Minimal Kitchen: Cookbooks and Recipes

Chapter

Mar 31 2014

Gold Tape

Minimal Kitchen: Cookbooks and Recipes

Is it just me, or is the Cooking section at bookstores getting increasingly tempting?

The pictures are gorgeous, the concepts are quirky, and well, it all just looks so yummy.

To avoid getting sucked in, I decided to own just one cookbook.

It’s kind of a Julie and Julia thing. I want to work my way through the whole thing before getting a new one. I also like checking them off.

At first I chose to do this because I wanted to get as much out of one book as I could before moving on. Another plus is getting used to the format and style of the author. I now know what to expect: the way the steps are written, what kinds of ingredients are used, how the cooking time will compare with my oven. This is a brilliant advantage to the printed word verses the Google search [unless you’re always cooking from the same author, obvs].

Which Cookbook?

At university I used Vegetarian Nosh 4 Students. It was a good intro cookbook for a new vegetarian, and suited my student kitchen facilities [despite the author’s hip numerical replacement for a perfectly fine preposition].

I graduated to my current cookbook, Kris Carr‘s Crazy Sexy Kitchen, which features FAQs and articles about healthy eating. When I try a new recipe I read a new section from the beginning too.

I also just bought Angela Liddon‘s Oh She Glows cookbook, because I’ve been snagging recipes off her site for years and they are some of my faves. When I get through Crazy Sexy Kitchen I shall crack the spine.

My advice? Choose a versatile cookbook that will work for you, your diet, and your preferences. I bought books from bloggers I have long loved and continue to trust. Remember that you can check out cookbooks at the library to test out before buying.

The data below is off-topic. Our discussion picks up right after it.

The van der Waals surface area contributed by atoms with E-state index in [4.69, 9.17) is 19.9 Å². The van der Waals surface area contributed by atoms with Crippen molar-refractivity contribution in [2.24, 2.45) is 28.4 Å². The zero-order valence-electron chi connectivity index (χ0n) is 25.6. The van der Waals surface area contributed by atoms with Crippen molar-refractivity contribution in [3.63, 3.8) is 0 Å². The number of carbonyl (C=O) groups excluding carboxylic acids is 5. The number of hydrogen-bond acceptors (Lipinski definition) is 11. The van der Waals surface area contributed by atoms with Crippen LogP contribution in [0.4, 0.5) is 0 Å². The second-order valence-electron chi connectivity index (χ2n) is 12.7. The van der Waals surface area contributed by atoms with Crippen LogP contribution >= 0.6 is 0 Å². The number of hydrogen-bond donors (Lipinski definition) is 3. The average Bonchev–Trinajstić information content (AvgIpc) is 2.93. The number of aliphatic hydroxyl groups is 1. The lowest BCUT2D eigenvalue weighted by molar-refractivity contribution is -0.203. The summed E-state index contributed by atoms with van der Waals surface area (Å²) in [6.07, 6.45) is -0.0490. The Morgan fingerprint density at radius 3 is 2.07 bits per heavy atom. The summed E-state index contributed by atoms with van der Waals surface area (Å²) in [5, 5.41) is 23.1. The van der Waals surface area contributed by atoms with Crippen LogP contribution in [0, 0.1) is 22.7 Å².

Be wary of those beautiful baking books: are you really going to make a book’s worth of cake pops or macaroons? Hey, maybe you will. Setting a monthly “macaroon-making” date with a friend and working your way through the book could be really fun – but only if it’s actually going to happen. 

As for Online Recipes…

My favorite go-to sites are:

  •  The Stonesoup Blog: 5 ingredient recipes with easy alterations for different diets!
  • Feastie:  Search for recipes by ingredient. A great way to find creative ways to use up what’s in your fridge.
  • Oh She Glows: Just to reiterate. The best for vegan comfort food, including my favorite Vegan Mac and Cheese.

My Own Personal Menu [I’m pretty proud of this one].

I have a binder. It includes printouts of my favorite online recipes, but also “menus” for breakfast, main courses, and side dishes. Yup. I list out all the things I can make, and sometimes “order” what I’m going to cook next.

I find the decision process at a restaurant to be way simpler than it is in a kitchen. Surely this is silly. I can cook whatever I want, while I can order only what is on the menu. But a little limitation can be a very good thing.

My “menus” include everything I count as a meal, even “beans on toast”. It includes things I can make from memory (such as “beans on toast”) as well as recipes from the Crazy Sexy Kitchen cookbook, or from the printouts later in the binder. 

This method makes battling my own decision way easier, and is also a useful aid in finding overlap with my family, since we all have different preferences. 

Do you have any minimal cooking advice? What is your favorite source for recipes?

miss xandra bee

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